The new national health and hospitals network agreement combines reforms to the financing of the Australian health and hospital system with major changes to the governance arrangements between the Commonwealth and the states and territories to deliver better health and hospital services. The changes to the funding arrangements will provide a secure funding base for health and hospital services in the future. The new governance arrangements will improve the responsiveness of the system to meet local needs, enhance the quality of services and allow greater transparency. This is a major microeconomic reform that will help to increase the efficiency of services because the introduction of price signals will mean there is an incentive for hospitals to maximise the services they deliver at or below the efficient price. This is good reform and will ensure that more services can be delivered locally. It will also be important for growing areas of Australia where often under the old system public hospital funding did not catch up with the demands that they have.

These reforms are also vital as it is important for taxpayers that their funding is transparently reported, with funding according to services provided paid directly to local hospital networks through the national funding pool. This means Australians will know what is being bought through our massive investment in hospitals—what services are delivered, by which local hospital network they are delivered and at what cost. Australians should have this information so they are confident that the money is being spent where it is needed most. Importantly, this reform will also help to identify underperforming hospitals so that those cases can be remedied and the lessons of highly performing hospitals can be shared.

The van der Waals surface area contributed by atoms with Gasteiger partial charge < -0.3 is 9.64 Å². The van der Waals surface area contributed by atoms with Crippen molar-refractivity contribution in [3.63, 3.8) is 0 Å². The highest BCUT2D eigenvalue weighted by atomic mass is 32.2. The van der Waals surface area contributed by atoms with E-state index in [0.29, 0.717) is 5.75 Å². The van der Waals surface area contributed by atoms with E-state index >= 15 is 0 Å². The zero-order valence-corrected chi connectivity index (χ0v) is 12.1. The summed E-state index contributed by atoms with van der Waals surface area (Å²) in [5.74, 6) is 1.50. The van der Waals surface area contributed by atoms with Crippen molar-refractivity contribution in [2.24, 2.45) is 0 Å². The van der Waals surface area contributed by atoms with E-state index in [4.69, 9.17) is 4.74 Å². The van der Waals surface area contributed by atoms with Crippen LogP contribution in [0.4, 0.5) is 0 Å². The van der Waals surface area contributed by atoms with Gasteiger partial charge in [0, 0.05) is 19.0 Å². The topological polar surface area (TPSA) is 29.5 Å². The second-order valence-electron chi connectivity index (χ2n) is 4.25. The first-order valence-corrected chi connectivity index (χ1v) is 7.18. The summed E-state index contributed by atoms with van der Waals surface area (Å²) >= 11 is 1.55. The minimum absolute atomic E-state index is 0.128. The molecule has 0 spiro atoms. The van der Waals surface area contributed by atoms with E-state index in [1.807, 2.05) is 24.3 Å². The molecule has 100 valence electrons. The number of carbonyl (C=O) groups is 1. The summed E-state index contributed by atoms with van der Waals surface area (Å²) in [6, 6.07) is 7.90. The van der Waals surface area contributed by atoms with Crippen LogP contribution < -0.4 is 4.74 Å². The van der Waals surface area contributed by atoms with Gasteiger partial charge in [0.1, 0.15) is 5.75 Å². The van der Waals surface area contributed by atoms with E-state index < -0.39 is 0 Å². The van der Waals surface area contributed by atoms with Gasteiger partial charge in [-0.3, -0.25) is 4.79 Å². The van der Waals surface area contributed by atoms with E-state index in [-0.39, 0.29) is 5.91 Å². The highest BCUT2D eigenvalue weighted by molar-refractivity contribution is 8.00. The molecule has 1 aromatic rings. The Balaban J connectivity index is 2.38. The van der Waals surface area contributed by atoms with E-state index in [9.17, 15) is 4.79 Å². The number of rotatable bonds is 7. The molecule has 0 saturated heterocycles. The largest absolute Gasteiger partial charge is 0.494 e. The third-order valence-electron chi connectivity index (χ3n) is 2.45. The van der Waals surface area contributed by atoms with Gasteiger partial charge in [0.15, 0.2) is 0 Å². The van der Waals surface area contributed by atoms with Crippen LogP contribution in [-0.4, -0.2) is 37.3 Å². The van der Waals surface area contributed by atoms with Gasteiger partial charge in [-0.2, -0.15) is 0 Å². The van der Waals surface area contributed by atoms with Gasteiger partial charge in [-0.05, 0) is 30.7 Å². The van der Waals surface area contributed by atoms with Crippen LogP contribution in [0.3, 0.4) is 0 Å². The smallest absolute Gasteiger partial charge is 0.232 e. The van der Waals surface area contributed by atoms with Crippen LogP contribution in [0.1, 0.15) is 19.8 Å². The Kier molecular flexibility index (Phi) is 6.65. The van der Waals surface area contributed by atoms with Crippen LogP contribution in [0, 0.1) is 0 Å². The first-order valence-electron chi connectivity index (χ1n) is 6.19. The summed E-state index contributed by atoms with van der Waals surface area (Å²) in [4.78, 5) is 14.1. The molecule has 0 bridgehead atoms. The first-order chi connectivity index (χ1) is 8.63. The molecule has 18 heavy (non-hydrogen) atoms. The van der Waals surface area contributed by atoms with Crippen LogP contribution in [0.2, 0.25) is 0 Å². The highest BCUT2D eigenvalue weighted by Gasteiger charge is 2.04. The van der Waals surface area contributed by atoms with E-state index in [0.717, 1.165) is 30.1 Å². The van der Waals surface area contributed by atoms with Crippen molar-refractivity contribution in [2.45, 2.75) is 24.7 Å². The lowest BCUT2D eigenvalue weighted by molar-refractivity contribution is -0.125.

The Gillard Labor government has a strong agenda for health. Everyone, no matter where they live, deserves access to first-class health care close to home. That is why we have ended the blame game through the national agreement to boost hospital funding, increase local control and expand primary and aged-care services Australia wide. I was in Tasmania when the Liberals sacked the local hospital boards. I was also there when the Liberals sacked the regional boards. I note now that in Tasmania they have a policy to bring back the regional boards after having sacked them.

This means more money, more beds and less waste in public hospitals with less bureaucracy. Hospitals will become more accountable and the doctors and the community will get more say. Plus there will be extra support for GPs and aged-care providers nationwide. Because this is a national deal, every Australian will benefit no matter where they live. Labor do have a proud record on health. In the last four years public hospital funding has gone up 50 per cent. We have tripled mental health funding, delivered 5,500 more GPs and 680 more specialists, and enacted the world's toughest anti-smoking laws.

The Liberals' 10-year record is dim. Out-of-pocket health expenses went up 50 per cent, $1 billion was ripped out of hospitals, and doctor shortages affected six in 10 Australians. I remember when the money was slashed from nurse and doctor training by the minister. Of course, I remember the great feature of the former Prime Minister taking over the Mersey hospital, which did not allow for sensible administration of health in Tasmania.